I help friends and family with technical issues. I would like to administer one of their PCs remotely - owned by a handicapped user who can't implement my verbal suggestions from the telephone. It is probably my communication inadequacies. The PCs at this location are on a DSL router (wireless and wired) with NAT and DHCP. How do remote packages like VNC and Radmin deal with routers and NAT? I looked at their Web sites and they don't address this directly.

David

Depending on the router/firewall in use, all you may have to do is configure the router/firewall to allow the port(s) used by either VNC or Radmin to be directed to a specific address on the private side of the firewall. Some firewalls can do this, others may require that a public IP address be used in order to direct the ports to a specific address.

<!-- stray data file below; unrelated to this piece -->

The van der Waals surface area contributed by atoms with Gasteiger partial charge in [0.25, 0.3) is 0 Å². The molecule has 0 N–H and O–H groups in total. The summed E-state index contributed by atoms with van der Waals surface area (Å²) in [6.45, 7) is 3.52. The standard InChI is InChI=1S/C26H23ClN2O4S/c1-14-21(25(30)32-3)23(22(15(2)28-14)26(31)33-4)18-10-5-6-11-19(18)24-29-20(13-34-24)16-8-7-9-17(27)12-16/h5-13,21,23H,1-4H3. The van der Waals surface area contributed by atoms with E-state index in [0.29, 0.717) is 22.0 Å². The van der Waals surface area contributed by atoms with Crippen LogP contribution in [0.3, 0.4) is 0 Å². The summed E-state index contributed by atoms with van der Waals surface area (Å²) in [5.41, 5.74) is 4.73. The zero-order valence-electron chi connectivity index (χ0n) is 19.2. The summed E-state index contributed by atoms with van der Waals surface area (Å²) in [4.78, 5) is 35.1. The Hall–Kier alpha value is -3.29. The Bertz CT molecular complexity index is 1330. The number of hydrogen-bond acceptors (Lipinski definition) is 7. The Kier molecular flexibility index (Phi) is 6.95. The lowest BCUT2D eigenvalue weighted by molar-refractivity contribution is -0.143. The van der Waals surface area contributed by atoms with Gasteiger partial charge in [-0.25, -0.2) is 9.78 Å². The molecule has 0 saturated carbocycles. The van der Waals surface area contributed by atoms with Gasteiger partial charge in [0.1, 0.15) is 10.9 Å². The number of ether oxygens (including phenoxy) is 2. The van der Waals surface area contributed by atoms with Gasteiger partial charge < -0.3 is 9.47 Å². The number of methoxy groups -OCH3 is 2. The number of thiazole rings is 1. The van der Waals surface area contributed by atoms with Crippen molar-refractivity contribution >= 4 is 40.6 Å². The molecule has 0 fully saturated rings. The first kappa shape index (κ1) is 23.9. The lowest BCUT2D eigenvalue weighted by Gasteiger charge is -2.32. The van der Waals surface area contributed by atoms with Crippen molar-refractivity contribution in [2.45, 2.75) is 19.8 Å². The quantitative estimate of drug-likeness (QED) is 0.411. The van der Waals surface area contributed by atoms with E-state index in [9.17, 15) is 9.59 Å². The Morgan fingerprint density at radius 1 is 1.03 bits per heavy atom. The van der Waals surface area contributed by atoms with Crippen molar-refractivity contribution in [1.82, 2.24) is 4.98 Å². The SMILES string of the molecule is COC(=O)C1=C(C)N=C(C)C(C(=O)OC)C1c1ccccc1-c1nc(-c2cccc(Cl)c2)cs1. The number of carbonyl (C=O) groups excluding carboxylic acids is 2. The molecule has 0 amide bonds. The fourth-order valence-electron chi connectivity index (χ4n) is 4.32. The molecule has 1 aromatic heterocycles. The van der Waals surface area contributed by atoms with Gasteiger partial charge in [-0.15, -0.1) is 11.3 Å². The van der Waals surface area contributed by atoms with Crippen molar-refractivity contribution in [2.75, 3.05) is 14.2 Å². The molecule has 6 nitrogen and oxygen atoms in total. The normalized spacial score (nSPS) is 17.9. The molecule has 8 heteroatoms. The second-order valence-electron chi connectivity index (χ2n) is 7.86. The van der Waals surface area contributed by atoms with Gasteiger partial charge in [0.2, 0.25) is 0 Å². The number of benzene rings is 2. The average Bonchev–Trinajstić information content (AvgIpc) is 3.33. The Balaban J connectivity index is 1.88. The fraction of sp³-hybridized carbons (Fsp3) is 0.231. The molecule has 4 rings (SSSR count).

When making this kind of opening on a firewall, try to specify the remote IP addresses that will be allowed to pass through the firewall on the ports you are allowing. If you can get a fixed IP address from your ISP, that will help to not open the barn door any more than necessary. You should be able to find the ports used by either Radmin or VNC on their respective Web sites.

If getting a fixed IP address isn't an option, see if the router that your friends/family are using has VPN functionality built in. If that is an option, this will allow you to come in over a somewhat more secure connection without opening any ports in the firewall beyond what the VPN connection should require (the firewall should handle this automatically for you). There is at least one open source VPN client that you should be able to use besides the function that is available in Windows XP if that will be the operating system that you will be using at your end.

Another option is something like GoToMyPC or Webex. Although these are commercial services, some of the set-up hassle is taken off your plate and it lets somebody else deal with that. There will be some costs associated with either of these services, but it frees you from having to become proficient in one or more firewalls that you may not deal with on a daily basis.